If he’s being honest, Erling Wu-Bower says he worries if Chicago diners remember him. It’s been three years since he left Pacific Standard Time in River North, and now he and business partner Josh Tilden are opening a new restaurant.
Maxwells Trading should open sometime this winter at 1516 W. Caroll Avenue in West Loop, west of Ogden Avenue near venues like Cobra Lounge and District Brew Yards. Reps are calling this area, which sports a different feel versus Randolph Restaurant Row, the Kinzie Industrial Corridor.
Wu-Bower wowed critics with his work at Nico Osteria, the seafood-focused Italian restaurant that will soon close inside Gold Coast’s Thompson Hotel. He’s a three-time James Beard Award finalist and his cooking takes creole and cajun influences from his father (Calvin Bower grew up in South Louisiana) and the Chinese roots from his mother, former dining critic and chef Olivia Wu. The chef describes his mentality as cooking “intimately personal cuisine.”
“I’ve had all these other incredible gifts given to me, Italian charcuterie, seafood,” Wu-Bower says. “‘New American’…I think it’s a little bit limiting.”
That’s why Maxwells Trading is challenging to describe. Wu-Bower wants to incorporate all his experiences. He grew up in Chicago’s suburbs but calls himself “a child of the city” and that means serving what he grew up eating. That includes Thai, Middle Eastern, and Italian. Rick Bayless’ Mexican restaurants also left an impression.
“I genuinely believe that your heritage gets added on to throughout your career, both professionally and personally,” says Wu-Bower.
Pacific Standard Time, one of Eater’s Best New Restaurants in 2018, was the first project from Tilden and Wu-Bower’s Underscore Hospitality, hoping to bring a new energy to Chicago’s restaurant scene. PST was a collaboration with Wu-Bower’s mentors and former employers at One Off Hospitality. It opened to positive reviews, but the relationship soured during the pandemic. Wu-Bower didn’t provide too many details about the exit. He did say their philosophies in opening restaurants differed from One Off’s; they had different goals. He and Tilden left in 2020 and a year later, Kahan, Donnie Madia, and Terry Alexander converted the space into a second location of Avec.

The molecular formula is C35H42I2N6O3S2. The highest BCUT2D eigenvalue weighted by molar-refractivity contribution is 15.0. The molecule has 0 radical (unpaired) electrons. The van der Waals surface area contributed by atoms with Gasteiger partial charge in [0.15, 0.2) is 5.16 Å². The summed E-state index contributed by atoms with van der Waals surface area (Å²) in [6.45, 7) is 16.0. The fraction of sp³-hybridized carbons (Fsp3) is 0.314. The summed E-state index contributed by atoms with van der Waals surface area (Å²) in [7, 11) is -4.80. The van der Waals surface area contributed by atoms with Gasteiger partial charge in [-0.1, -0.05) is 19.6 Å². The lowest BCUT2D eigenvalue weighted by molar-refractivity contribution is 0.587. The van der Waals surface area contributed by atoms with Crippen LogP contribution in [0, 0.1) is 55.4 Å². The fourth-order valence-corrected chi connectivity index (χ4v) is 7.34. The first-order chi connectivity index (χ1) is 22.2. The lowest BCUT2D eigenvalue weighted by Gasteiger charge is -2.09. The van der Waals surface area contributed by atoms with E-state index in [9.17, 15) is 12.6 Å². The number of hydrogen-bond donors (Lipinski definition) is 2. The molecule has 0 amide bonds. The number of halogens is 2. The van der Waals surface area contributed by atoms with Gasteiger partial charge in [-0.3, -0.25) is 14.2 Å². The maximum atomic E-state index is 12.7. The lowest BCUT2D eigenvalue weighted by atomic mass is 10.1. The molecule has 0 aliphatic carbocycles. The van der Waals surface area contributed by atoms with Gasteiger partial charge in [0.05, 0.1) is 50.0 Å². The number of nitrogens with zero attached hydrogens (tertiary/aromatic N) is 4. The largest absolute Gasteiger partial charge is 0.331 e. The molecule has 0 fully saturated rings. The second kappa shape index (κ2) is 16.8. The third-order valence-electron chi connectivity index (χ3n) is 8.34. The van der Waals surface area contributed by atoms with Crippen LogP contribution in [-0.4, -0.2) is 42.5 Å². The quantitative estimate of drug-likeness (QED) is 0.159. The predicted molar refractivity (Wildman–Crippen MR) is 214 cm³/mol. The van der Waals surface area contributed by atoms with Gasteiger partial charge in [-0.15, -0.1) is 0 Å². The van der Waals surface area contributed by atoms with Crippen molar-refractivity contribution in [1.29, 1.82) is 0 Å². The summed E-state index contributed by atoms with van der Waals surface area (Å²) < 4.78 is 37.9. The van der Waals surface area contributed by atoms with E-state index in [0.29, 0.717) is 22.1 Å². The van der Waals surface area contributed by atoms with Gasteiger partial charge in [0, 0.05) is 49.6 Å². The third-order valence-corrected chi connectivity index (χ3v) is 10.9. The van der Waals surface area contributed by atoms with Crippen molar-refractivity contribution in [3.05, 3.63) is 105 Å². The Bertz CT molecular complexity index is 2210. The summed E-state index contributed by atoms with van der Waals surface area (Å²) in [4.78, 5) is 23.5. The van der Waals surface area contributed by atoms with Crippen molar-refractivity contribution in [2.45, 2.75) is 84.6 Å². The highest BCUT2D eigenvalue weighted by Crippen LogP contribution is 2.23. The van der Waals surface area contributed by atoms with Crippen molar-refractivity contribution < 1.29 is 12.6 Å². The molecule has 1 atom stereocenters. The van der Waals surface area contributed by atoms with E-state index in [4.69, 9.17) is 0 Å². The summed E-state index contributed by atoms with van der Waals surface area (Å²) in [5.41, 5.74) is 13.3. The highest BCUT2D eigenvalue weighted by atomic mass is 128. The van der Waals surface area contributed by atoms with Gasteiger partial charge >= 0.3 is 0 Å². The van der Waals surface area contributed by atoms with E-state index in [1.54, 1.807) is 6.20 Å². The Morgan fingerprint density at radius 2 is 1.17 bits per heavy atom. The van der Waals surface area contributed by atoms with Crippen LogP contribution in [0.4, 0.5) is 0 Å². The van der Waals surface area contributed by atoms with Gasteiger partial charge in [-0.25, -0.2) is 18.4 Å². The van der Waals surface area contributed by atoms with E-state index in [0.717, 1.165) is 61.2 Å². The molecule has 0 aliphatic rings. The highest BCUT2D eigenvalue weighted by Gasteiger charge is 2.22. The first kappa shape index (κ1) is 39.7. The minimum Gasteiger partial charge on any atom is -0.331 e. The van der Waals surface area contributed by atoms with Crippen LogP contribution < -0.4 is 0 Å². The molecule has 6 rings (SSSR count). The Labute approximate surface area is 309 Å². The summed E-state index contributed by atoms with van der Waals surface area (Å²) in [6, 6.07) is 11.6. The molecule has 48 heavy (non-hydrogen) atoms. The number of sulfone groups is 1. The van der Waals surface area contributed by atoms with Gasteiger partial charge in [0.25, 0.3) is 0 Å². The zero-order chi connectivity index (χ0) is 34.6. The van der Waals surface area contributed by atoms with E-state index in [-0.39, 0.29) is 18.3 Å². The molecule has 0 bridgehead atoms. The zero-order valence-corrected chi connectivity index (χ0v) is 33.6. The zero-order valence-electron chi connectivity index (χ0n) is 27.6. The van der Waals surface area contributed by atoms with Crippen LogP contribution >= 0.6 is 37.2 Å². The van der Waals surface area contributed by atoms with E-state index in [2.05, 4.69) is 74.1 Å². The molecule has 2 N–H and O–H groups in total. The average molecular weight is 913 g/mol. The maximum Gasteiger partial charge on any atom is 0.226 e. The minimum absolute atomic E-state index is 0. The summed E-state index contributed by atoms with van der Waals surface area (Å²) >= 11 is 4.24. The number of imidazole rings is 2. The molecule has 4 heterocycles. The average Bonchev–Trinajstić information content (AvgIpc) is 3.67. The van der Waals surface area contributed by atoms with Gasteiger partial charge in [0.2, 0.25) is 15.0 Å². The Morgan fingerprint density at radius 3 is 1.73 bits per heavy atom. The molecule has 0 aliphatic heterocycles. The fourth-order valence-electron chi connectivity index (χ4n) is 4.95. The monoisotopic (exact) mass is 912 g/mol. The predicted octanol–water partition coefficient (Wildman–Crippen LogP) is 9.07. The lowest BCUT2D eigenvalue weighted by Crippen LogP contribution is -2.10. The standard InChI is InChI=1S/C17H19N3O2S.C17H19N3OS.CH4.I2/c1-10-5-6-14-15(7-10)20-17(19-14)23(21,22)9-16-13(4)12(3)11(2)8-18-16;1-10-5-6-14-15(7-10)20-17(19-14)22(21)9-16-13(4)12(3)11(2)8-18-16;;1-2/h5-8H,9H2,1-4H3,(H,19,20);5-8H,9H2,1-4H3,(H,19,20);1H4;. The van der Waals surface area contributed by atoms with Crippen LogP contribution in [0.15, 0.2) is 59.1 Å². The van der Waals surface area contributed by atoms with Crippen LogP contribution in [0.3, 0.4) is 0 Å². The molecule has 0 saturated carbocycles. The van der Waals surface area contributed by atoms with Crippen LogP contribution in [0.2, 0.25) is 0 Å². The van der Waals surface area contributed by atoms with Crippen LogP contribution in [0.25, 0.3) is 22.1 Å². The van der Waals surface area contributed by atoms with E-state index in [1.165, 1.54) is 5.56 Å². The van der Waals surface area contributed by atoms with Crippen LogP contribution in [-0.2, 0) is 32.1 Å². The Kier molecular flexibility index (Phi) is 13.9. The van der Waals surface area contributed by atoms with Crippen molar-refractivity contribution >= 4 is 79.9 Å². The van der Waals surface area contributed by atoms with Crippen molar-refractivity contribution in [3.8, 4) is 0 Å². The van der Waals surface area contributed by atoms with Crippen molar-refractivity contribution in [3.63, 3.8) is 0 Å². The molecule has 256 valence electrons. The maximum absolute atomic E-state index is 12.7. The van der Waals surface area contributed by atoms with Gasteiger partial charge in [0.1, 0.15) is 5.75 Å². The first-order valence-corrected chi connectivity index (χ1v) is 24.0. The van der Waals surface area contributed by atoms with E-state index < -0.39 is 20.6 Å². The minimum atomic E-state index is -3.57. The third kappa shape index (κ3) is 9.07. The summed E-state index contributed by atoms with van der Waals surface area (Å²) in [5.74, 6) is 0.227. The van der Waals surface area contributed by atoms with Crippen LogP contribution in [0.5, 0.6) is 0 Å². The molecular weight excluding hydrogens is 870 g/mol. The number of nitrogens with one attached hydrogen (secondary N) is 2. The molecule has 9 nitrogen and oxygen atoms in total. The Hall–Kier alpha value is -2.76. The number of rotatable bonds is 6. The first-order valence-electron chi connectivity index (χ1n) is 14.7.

Wu-Bower has been under the radar since, working at his alma mater, the University of Notre Dame, and taking consultant gigs. Being away from the restaurant grind has left Wu-Bower with a bit of a lingering doubt. The restaurant world is volatile and trendy. Will diners care about his past successes? “I hope what we cook here and our service will dispel any forgetfulness I guess,” he says. ”I hope that my work speaks for itself whether or not Chicago diners remember.”
Still, he’s been preparing for his eventual return.
“I find myself working out at nine o’clock at night, just because I think my body’s used to an adrenaline rush at nine o’clock at night,” Wu-Bower says. “I think one of the cool things about opening a restaurant and the whole process is it really like reinvigorates the mind and then at the end of the process, kind of reinvigorates the body to doing everything I can to get back into fighting shape, but I’m sure there’s going to be a little bit of a learning curve. Luckily, there will be younger and more spry members of our team in the kitchen to support me.”
Maxwells Trading, 1516 W. Caroll Avenue, planned for a winter opening.